Are you finding the ending of your picture book story to be a little ho-hum? Or, is everything wrapped up a little too neat and tidy? One of the strongest ways to end a picture book is to surprise a reader. Kids love a surprise ending (and adults do, too). When a book takes you where you didn’t expect to go, that makes the trip all the more exciting and fun. When done well, an unpredictable twist can turn a good book into a classic and is often what makes repeated re-readings a pleasure. In subsequent readings, the reader enjoys being in the know and re-reading a book when you know what’s coming can be enjoyable in its own right too. I’ve always been a big fan of plot twists in books and movies of any genre for as long as I can remember. When I wrote my latest picture book The Whale In My Swimming Pool, I knew I wanted to include a twist at the end to delight and surprise readers. With a solid hook in mind, I came up with the ending before I even wrote my first draft, crafting the story backwards from the twist.
Creating a twist ending involves knowing what your audience expects or takes for granted. What’s the predictable ending? Then, figure out how to turn it inside out or extend the story just a little beyond the last sentence with an unpredictable turn of events even if it’s only shown in the final illustration. In funny stories, a twist ending can feel like a punch line to a joke.
There are many ways to create a twist ending (some twist endings are as unique as the stories themselves) but here are some specific approaches to try:
Just when readers think the problem has been resolved, the ending echoes something that happened in the beginning of the story. An example of this is used in Imogene’s Antlers by David Small, which is about a girl who wakes up one morning with huge antlers growing out of her head. By the end of the book, she wakes up to find her antlers have disappeared, only to be replaced by a full set of peacock tail feathers. I used this technique at the end of The Whale in My Swimming Pool when the little boy in my story goes home to take a nap, after resolving his whale of a predicament, only to find a bear in his bed.
A character is revealed to be someone else in the end. An example of this is Miss Nelson is Missing by Harry Allard (illustrated by James Marshall), when it’s revealed at the end the book (through the illustration) that the ugly, mean substitute teacher, Miss Viola Swamp, was in fact Miss Nelson in disguise and the ruse was a tricky way to get her class to behave.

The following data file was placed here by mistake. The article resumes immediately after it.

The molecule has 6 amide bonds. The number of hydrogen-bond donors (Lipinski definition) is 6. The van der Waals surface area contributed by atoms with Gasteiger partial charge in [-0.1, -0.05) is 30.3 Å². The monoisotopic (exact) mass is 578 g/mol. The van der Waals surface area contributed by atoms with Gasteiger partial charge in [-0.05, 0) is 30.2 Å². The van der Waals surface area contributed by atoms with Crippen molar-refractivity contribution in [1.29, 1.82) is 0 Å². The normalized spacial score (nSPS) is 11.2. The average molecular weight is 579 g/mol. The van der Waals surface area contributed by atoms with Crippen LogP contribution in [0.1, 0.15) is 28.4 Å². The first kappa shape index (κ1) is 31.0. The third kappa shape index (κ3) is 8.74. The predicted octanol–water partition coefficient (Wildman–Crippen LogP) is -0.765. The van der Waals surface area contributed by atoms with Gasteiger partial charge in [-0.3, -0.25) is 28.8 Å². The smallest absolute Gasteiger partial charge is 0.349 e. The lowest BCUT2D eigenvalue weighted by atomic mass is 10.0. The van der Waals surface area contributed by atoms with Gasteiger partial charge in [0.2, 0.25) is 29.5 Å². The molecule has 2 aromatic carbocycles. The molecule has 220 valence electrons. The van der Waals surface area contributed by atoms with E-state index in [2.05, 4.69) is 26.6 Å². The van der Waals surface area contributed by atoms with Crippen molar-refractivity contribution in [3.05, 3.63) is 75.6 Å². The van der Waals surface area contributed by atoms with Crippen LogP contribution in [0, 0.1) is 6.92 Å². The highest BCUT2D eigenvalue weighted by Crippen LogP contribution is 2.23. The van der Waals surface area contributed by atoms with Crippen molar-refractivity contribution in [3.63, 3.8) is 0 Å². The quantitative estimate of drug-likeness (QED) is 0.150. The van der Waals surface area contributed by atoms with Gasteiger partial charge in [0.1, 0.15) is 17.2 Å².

A reader’s assumption of what is true is reversed. An example of this is The Monster at the End of this Book by Jon Stone (illustrated by Michael Smollin) when lovable Grover begs the reader throughout the story not to turn the page as there is a monster at the end of the book. It’s revealed at the end that the monster is none other than Grover himself. The book plays on the fact that readers assume that all monsters are scary and bad with Grover himself building up on that assumption throughout the entire book.
A few things to keep in mind when developing a story with a twist ending:
It’s a good idea to have a twist ending in mind from the start so that you can set up the sequence of events that leads you right to the surprise at the end. Also, it’s the only effective way of diverting attention away from it all the way through the story. If you’re a pantser, you may have to go back to fix any inconsistencies and to make sure everything lines up the way they should so that the ending makes sense.
A twist ending should be somewhat open-ended and will introduce new questions or themes. It leaves readers thinking and talking about it long after they have finished reading. At the end of The Whale In My Swimming Pool, readers are left wondering a) where did this bear come from b) how will the little boy get the bear out of his bed and c) what’s going on that’s causing all these wild animals to descend on this boy’s home. As an author, it has inspired lively discussions at book readings and school visits and is a great way to foster a child’s imagination.
Do make sure that your story is not so dependent on its twist that it doesn’t have anything else to say as it will feel terribly contrived in plot for the sake of The Surprise.
You also don’t want the reader to feel cheated or tricked. Rather, you want the twist to make the reader feel as if that’s the best way for the story to have ended.
Picture books with a good twist ending will increase a manuscript’s value dramatically and grab an editor’s attention. It will extend the story beyond the story, begging readers to imagine what happens next. Who knows, it might even set you up for a sequel! What are some of your favorite picture books with a twist ending?
Joyce Wan is an award-winning author-illustrator of many popular books for children, including You Are My Cupcake, We Belong Together, and The Whale In My Swimming Pool, which was a Junior Library Guild Spring 2015 selection. When she’s not working on books, she teaches courses at The School of Visual Arts in New York City. Visit her online at www.wanart.com.
Joyce is giving away a signed hardcover copy of her
picture book The Whale In My Swimming Pool AND an adorable signed print (shown to the right). If you are a registered Summer School student and would like a chance to win, please leave a comment on this post to be entered into the drawing. Good luck!
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